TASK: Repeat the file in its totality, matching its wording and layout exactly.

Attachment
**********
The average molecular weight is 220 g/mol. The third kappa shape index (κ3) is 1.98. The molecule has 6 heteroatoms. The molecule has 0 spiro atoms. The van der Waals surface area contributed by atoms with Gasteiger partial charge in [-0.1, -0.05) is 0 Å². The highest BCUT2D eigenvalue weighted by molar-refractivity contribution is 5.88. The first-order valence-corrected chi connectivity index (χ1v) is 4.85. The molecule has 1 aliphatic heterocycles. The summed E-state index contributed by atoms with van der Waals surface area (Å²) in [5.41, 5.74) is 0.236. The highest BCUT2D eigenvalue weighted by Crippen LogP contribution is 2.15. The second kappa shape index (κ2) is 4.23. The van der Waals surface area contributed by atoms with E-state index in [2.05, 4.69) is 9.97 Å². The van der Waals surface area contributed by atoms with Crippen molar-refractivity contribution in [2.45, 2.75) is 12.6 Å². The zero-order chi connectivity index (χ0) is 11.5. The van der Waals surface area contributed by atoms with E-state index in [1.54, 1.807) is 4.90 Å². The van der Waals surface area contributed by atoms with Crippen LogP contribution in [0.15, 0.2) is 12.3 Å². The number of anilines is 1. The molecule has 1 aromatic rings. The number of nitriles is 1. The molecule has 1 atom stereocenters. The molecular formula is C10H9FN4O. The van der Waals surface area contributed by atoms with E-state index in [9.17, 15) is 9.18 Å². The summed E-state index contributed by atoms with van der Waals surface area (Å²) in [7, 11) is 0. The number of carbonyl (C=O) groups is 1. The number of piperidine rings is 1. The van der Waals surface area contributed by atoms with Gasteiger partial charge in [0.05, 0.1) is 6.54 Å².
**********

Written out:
The average molecular weight is 220 g/mol. The third kappa shape index (κ3) is 1.98. The molecule has 6 heteroatoms. The molecule has 0 spiro atoms. The van der Waals surface area contributed by atoms with Gasteiger partial charge in [-0.1, -0.05) is 0 Å². The highest BCUT2D eigenvalue weighted by molar-refractivity contribution is 5.88. The first-order valence-corrected chi connectivity index (χ1v) is 4.85. The molecule has 1 aliphatic heterocycles. The summed E-state index contributed by atoms with van der Waals surface area (Å²) in [5.41, 5.74) is 0.236. The highest BCUT2D eigenvalue weighted by Crippen LogP contribution is 2.15. The second kappa shape index (κ2) is 4.23. The van der Waals surface area contributed by atoms with E-state index in [2.05, 4.69) is 9.97 Å². The van der Waals surface area contributed by atoms with Crippen molar-refractivity contribution in [2.45, 2.75) is 12.6 Å². The zero-order chi connectivity index (χ0) is 11.5. The van der Waals surface area contributed by atoms with E-state index in [1.54, 1.807) is 4.90 Å². The van der Waals surface area contributed by atoms with Crippen LogP contribution in [0.15, 0.2) is 12.3 Å². The number of anilines is 1. The molecule has 1 aromatic rings. The number of nitriles is 1. The molecule has 1 atom stereocenters. The molecular formula is C10H9FN4O. The van der Waals surface area contributed by atoms with E-state index in [9.17, 15) is 9.18 Å². The summed E-state index contributed by atoms with van der Waals surface area (Å²) in [7, 11) is 0. The number of carbonyl (C=O) groups is 1. The number of piperidine rings is 1. The van der Waals surface area contributed by atoms with Gasteiger partial charge in [0.05, 0.1) is 6.54 Å².